Git has changed the way that software is built — including the Ceph open source distributed storage platform, says Ceph Creator Sage Weil. Ceph has used the Git revision control system for seven years, since it switched from SVN. It has changed the project’s work flow and how they think about code.
“Instead of thinking in files and lines, you think in flow of changes. Instead of having a single repository that everyone feeds from and into, everyone now has their own repository, their own branches. The meaning of branch changed,” said Weil, Ceph principal architect at Red Hat. “Everything just fell in place, as if the people who designed it really knew software development at scale.”
In our final “Git Week” profile in celebration of Git’s 10-year anniversary, Weil discusses how and why Ceph uses Git, tells their Git success stories, and gives his best pro tip for getting the most out of the popular tool.
Linux.com: Why does Ceph use Git?
Sage Weil: There are a number of reasons that Ceph chose Git, but in general the flexibility and power that comes with Git is really hard to beat. Of course the distributed nature of the tool also appeals to a team that is working on distributed software as well.
Ceph has been using Git for more than 7 years. We switched from Subversion to Git when we started developing the Ceph kernel module, and never looked back. The simplest and most important feature at the time was a sane representation of merges. Now that the Ceph contributor base has grown we are completely dependent on distributed version control.
Ceph is deeply embedded in the Linux open-source world and everything there uses Git. There is no other tool which meets our needs for maintaining branches and developing features in parallel over long (and short!) periods of time.
What makes Git such a great tool?
The highlights are definitely the branching workflow (which we use for everything, and check out ‘Git stash’), it’s distributed nature (cherry picking and sharing between developers outside of the central repo), better history management (the ability to make local commits, rebase, clean up the history, and then submit a series of commits for merge to the central repo), and flexibility (version control shouldn’t get in the way). There is a learning curve, but it is worth the pain.
Looking at its history, it still amazes us how it came to the world, and the fact that they were able to pull it seemingly off the cuff, when we needed to move away from BitKeeper. At the time, thinking about version control, at least the free and open source solutions that existed, you ended up with either Subversion or CVS. That was what developers were used to, and we worked within these frameworks. Git changed the whole workflow. Instead of thinking in files and lines, you think in flow of changes. Instead of having a single repository that everyone feeds from and into, everyone now has their own repository, their own branches. The meaning of branch changed. It’s so cheap now. Everything just fell in place, as if the people who designed it really knew software development at scale.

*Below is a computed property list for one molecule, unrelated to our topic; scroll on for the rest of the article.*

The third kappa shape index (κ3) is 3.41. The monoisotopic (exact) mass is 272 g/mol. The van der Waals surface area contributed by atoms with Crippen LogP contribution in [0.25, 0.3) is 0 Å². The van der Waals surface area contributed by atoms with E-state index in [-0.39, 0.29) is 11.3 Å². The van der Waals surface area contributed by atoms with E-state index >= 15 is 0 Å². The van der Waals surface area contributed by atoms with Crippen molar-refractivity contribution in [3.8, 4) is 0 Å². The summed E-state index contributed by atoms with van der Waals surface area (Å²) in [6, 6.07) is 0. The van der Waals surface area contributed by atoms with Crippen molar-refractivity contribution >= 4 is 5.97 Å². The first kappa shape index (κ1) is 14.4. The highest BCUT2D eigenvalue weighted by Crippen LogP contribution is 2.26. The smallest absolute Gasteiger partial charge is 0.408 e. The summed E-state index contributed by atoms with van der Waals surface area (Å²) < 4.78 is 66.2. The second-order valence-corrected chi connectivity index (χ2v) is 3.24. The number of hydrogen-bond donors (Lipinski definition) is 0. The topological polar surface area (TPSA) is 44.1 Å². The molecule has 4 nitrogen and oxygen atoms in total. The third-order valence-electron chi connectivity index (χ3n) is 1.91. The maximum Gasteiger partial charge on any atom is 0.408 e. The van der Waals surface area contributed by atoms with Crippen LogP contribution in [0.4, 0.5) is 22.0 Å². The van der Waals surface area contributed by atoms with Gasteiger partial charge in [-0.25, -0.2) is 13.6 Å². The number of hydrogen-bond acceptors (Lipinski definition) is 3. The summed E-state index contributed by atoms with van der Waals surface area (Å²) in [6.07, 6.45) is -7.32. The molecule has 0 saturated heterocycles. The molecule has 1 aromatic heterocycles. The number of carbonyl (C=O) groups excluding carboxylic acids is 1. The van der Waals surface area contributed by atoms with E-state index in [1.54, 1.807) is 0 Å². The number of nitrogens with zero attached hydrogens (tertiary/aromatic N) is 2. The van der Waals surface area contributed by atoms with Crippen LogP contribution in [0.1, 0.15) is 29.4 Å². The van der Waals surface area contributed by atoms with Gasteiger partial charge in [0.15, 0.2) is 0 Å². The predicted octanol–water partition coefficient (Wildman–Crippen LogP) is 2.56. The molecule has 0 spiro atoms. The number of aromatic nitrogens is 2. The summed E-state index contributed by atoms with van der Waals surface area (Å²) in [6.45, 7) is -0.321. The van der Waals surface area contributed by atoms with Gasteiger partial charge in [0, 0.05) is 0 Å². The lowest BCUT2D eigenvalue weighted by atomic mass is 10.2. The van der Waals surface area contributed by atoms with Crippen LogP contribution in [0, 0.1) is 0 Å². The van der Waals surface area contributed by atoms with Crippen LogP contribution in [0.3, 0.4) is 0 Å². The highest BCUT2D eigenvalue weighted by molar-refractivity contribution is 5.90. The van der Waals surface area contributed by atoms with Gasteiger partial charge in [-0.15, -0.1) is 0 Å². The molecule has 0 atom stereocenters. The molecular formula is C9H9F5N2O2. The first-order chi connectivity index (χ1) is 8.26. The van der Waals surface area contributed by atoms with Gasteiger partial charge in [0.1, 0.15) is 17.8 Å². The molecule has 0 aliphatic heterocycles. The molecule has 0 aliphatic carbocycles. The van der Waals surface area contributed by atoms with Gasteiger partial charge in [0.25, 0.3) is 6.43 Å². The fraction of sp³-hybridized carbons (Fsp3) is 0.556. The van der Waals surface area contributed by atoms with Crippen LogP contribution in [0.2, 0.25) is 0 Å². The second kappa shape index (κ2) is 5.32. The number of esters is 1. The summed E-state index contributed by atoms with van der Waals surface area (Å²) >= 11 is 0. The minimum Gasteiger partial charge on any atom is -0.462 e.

How many developers do you have collaborating on Git?
At last check there are 242 contributors identified in our core repository. However, with our metrics dashboard (http://metrics.ceph.com/), we track about 460 developers across all of our sub-projects.
How much do you personally use it?
Git is part of the daily workflow for all developers. It’s the single most used tool other than the editors and the compiler toolchain.
What’s Ceph’s most active Git repo right now and why?
The most active repo is definitely the core ceph.git repo. While we have sub-projects on GitHub for some of our associated development, most of the development happens in Ceph itself.
What is your favorite pro tip for using Git?
The combination git gui’s ability to quickly stage and unstage lines or hunks into a commit and git rebase -i’s ability to reorder and combine commits is invaluable. This allows you to work with the history as a series of patches and rearrange the content of those patches into a clean history for submission upstream.
Any Git success stories you can share?
Just a couple of months ago we worked on merging a patch set that diverged for six months with hundreds of commits and with many conflicts that would not have ended successfully using any other tool. Trying to do the same thing with SVN (at least as it existed when we made the switch) would have been very challenging and would not have provided a clear view of the code changes. The whole way of thinking about code flow is now different.
Anything else you’d like to say to mark the 10-year anniversary?
It’s hard to believe Git is 10 already. Ten years ago using Git was quite a pain. There were all these wrappers and frontends that made it easier to contribute to a project that was using Git. There is no such need anymore. Usability has improved and users have learned to understand what it’s all about (and internalize the UI inconsistencies and idiosyncrasies). I think that’s a success story.